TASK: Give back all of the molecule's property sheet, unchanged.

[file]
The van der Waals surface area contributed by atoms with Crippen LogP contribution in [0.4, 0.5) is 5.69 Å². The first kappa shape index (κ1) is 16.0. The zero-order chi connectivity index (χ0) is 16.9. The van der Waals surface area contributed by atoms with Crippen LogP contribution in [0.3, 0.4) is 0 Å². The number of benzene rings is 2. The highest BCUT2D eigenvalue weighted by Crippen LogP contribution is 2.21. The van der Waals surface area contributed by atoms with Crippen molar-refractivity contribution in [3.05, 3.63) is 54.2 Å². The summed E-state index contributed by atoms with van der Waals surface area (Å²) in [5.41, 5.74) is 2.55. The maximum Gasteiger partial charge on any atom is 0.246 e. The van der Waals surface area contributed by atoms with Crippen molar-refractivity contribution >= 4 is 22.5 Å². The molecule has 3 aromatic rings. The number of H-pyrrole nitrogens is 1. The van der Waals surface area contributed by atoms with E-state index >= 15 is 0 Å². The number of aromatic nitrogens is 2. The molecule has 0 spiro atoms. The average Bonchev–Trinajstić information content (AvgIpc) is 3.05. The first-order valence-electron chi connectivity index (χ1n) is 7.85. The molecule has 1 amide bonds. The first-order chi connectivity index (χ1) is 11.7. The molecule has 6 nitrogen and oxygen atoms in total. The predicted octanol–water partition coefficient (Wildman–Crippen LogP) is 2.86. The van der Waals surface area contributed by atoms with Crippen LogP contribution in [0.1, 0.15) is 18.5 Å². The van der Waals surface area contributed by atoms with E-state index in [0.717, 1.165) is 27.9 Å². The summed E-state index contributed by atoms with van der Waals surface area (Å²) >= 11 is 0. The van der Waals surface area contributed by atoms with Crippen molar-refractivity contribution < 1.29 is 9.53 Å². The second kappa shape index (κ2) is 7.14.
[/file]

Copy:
The van der Waals surface area contributed by atoms with Crippen LogP contribution in [0.4, 0.5) is 5.69 Å². The first kappa shape index (κ1) is 16.0. The zero-order chi connectivity index (χ0) is 16.9. The van der Waals surface area contributed by atoms with Crippen LogP contribution in [0.3, 0.4) is 0 Å². The number of benzene rings is 2. The highest BCUT2D eigenvalue weighted by Crippen LogP contribution is 2.21. The van der Waals surface area contributed by atoms with Crippen molar-refractivity contribution in [3.05, 3.63) is 54.2 Å². The summed E-state index contributed by atoms with van der Waals surface area (Å²) in [5.41, 5.74) is 2.55. The maximum Gasteiger partial charge on any atom is 0.246 e. The van der Waals surface area contributed by atoms with Crippen molar-refractivity contribution >= 4 is 22.5 Å². The molecule has 3 aromatic rings. The number of H-pyrrole nitrogens is 1. The van der Waals surface area contributed by atoms with E-state index >= 15 is 0 Å². The number of aromatic nitrogens is 2. The molecule has 0 spiro atoms. The average Bonchev–Trinajstić information content (AvgIpc) is 3.05. The first-order valence-electron chi connectivity index (χ1n) is 7.85. The molecule has 1 amide bonds. The first-order chi connectivity index (χ1) is 11.7. The molecule has 6 nitrogen and oxygen atoms in total. The predicted octanol–water partition coefficient (Wildman–Crippen LogP) is 2.86. The van der Waals surface area contributed by atoms with Crippen LogP contribution in [0.1, 0.15) is 18.5 Å². The van der Waals surface area contributed by atoms with E-state index in [0.717, 1.165) is 27.9 Å². The summed E-state index contributed by atoms with van der Waals surface area (Å²) >= 11 is 0. The van der Waals surface area contributed by atoms with Crippen molar-refractivity contribution < 1.29 is 9.53 Å². The second kappa shape index (κ2) is 7.14.